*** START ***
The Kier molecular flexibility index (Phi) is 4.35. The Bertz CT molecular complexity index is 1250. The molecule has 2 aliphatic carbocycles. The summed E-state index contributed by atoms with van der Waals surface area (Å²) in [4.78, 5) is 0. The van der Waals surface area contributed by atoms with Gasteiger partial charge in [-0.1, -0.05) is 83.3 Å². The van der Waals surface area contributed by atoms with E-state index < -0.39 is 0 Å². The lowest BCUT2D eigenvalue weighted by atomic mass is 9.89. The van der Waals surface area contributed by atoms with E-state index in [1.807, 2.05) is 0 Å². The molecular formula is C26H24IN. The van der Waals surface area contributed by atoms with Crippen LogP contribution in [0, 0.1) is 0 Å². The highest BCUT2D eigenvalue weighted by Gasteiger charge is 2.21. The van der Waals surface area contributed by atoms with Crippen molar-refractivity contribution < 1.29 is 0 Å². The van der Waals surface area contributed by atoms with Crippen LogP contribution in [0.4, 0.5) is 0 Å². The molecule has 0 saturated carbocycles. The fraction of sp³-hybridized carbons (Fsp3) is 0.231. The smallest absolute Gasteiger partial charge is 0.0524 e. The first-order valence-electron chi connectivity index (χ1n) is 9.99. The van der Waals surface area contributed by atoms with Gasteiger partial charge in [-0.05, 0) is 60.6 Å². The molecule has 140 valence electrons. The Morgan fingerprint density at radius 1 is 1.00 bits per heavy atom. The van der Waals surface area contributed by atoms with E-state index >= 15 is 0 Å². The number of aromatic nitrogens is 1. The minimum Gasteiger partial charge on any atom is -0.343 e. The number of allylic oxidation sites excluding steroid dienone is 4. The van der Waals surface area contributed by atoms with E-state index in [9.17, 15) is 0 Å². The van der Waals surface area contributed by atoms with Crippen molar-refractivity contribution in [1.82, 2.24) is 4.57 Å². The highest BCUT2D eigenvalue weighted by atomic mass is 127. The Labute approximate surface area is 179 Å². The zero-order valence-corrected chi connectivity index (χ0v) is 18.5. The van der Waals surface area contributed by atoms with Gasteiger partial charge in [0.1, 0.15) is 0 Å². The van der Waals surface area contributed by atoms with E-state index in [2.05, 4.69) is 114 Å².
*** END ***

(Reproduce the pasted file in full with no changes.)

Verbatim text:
The Kier molecular flexibility index (Phi) is 4.35. The Bertz CT molecular complexity index is 1250. The molecule has 2 aliphatic carbocycles. The summed E-state index contributed by atoms with van der Waals surface area (Å²) in [4.78, 5) is 0. The van der Waals surface area contributed by atoms with Gasteiger partial charge in [-0.1, -0.05) is 83.3 Å². The van der Waals surface area contributed by atoms with E-state index < -0.39 is 0 Å². The lowest BCUT2D eigenvalue weighted by atomic mass is 9.89. The van der Waals surface area contributed by atoms with E-state index in [1.807, 2.05) is 0 Å². The molecular formula is C26H24IN. The van der Waals surface area contributed by atoms with Crippen LogP contribution in [0, 0.1) is 0 Å². The highest BCUT2D eigenvalue weighted by Gasteiger charge is 2.21. The van der Waals surface area contributed by atoms with Crippen molar-refractivity contribution < 1.29 is 0 Å². The van der Waals surface area contributed by atoms with Crippen LogP contribution in [0.4, 0.5) is 0 Å². The molecule has 0 saturated carbocycles. The fraction of sp³-hybridized carbons (Fsp3) is 0.231. The smallest absolute Gasteiger partial charge is 0.0524 e. The first-order valence-electron chi connectivity index (χ1n) is 9.99. The van der Waals surface area contributed by atoms with Gasteiger partial charge in [-0.05, 0) is 60.6 Å². The molecule has 140 valence electrons. The Morgan fingerprint density at radius 1 is 1.00 bits per heavy atom. The van der Waals surface area contributed by atoms with E-state index >= 15 is 0 Å². The number of aromatic nitrogens is 1. The minimum Gasteiger partial charge on any atom is -0.343 e. The number of allylic oxidation sites excluding steroid dienone is 4. The van der Waals surface area contributed by atoms with E-state index in [9.17, 15) is 0 Å². The van der Waals surface area contributed by atoms with Crippen molar-refractivity contribution in [1.82, 2.24) is 4.57 Å². The highest BCUT2D eigenvalue weighted by atomic mass is 127. The Labute approximate surface area is 179 Å². The zero-order valence-corrected chi connectivity index (χ0v) is 18.5. The van der Waals surface area contributed by atoms with Gasteiger partial charge in [0.1, 0.15) is 0 Å². The van der Waals surface area contributed by atoms with E-state index in [2.05, 4.69) is 114 Å².